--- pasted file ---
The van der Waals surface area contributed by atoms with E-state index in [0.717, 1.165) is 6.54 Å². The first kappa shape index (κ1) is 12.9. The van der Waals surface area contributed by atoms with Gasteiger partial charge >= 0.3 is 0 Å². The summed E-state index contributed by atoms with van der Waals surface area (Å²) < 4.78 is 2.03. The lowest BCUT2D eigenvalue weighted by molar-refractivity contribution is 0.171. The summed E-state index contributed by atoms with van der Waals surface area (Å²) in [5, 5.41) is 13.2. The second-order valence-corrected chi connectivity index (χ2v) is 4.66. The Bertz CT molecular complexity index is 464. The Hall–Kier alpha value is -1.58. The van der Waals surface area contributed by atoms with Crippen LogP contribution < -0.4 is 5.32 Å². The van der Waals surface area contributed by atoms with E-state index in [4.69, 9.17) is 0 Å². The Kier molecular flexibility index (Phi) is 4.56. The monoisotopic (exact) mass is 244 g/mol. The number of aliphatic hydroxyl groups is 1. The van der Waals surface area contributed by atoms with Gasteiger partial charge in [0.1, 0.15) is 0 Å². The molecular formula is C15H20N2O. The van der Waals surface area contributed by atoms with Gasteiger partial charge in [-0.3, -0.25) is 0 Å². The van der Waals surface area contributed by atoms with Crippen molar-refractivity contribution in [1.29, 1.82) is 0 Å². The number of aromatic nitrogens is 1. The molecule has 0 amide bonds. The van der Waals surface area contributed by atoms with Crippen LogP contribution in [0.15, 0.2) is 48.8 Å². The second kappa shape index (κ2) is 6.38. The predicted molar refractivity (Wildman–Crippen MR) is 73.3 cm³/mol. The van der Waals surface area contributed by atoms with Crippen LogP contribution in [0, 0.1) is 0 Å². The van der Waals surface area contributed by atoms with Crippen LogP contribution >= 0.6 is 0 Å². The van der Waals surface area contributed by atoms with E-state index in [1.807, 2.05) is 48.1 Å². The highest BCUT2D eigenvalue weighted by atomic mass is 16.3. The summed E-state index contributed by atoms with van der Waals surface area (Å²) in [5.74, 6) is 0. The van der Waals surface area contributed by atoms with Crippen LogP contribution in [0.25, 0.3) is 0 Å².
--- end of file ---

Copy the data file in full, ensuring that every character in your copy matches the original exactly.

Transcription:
The van der Waals surface area contributed by atoms with E-state index in [0.717, 1.165) is 6.54 Å². The first kappa shape index (κ1) is 12.9. The van der Waals surface area contributed by atoms with Gasteiger partial charge >= 0.3 is 0 Å². The summed E-state index contributed by atoms with van der Waals surface area (Å²) < 4.78 is 2.03. The lowest BCUT2D eigenvalue weighted by molar-refractivity contribution is 0.171. The summed E-state index contributed by atoms with van der Waals surface area (Å²) in [5, 5.41) is 13.2. The second-order valence-corrected chi connectivity index (χ2v) is 4.66. The Bertz CT molecular complexity index is 464. The Hall–Kier alpha value is -1.58. The van der Waals surface area contributed by atoms with Crippen LogP contribution < -0.4 is 5.32 Å². The van der Waals surface area contributed by atoms with E-state index in [4.69, 9.17) is 0 Å². The Kier molecular flexibility index (Phi) is 4.56. The monoisotopic (exact) mass is 244 g/mol. The number of aliphatic hydroxyl groups is 1. The van der Waals surface area contributed by atoms with Gasteiger partial charge in [0.1, 0.15) is 0 Å². The molecular formula is C15H20N2O. The van der Waals surface area contributed by atoms with Gasteiger partial charge in [-0.3, -0.25) is 0 Å². The van der Waals surface area contributed by atoms with Crippen molar-refractivity contribution in [1.29, 1.82) is 0 Å². The number of aromatic nitrogens is 1. The molecule has 0 amide bonds. The van der Waals surface area contributed by atoms with Crippen LogP contribution in [0.15, 0.2) is 48.8 Å². The second kappa shape index (κ2) is 6.38. The predicted molar refractivity (Wildman–Crippen MR) is 73.3 cm³/mol. The van der Waals surface area contributed by atoms with Crippen LogP contribution in [0, 0.1) is 0 Å². The van der Waals surface area contributed by atoms with Crippen LogP contribution >= 0.6 is 0 Å². The van der Waals surface area contributed by atoms with E-state index in [1.807, 2.05) is 48.1 Å². The highest BCUT2D eigenvalue weighted by atomic mass is 16.3. The summed E-state index contributed by atoms with van der Waals surface area (Å²) in [5.74, 6) is 0. The van der Waals surface area contributed by atoms with Crippen LogP contribution in [0.25, 0.3) is 0 Å².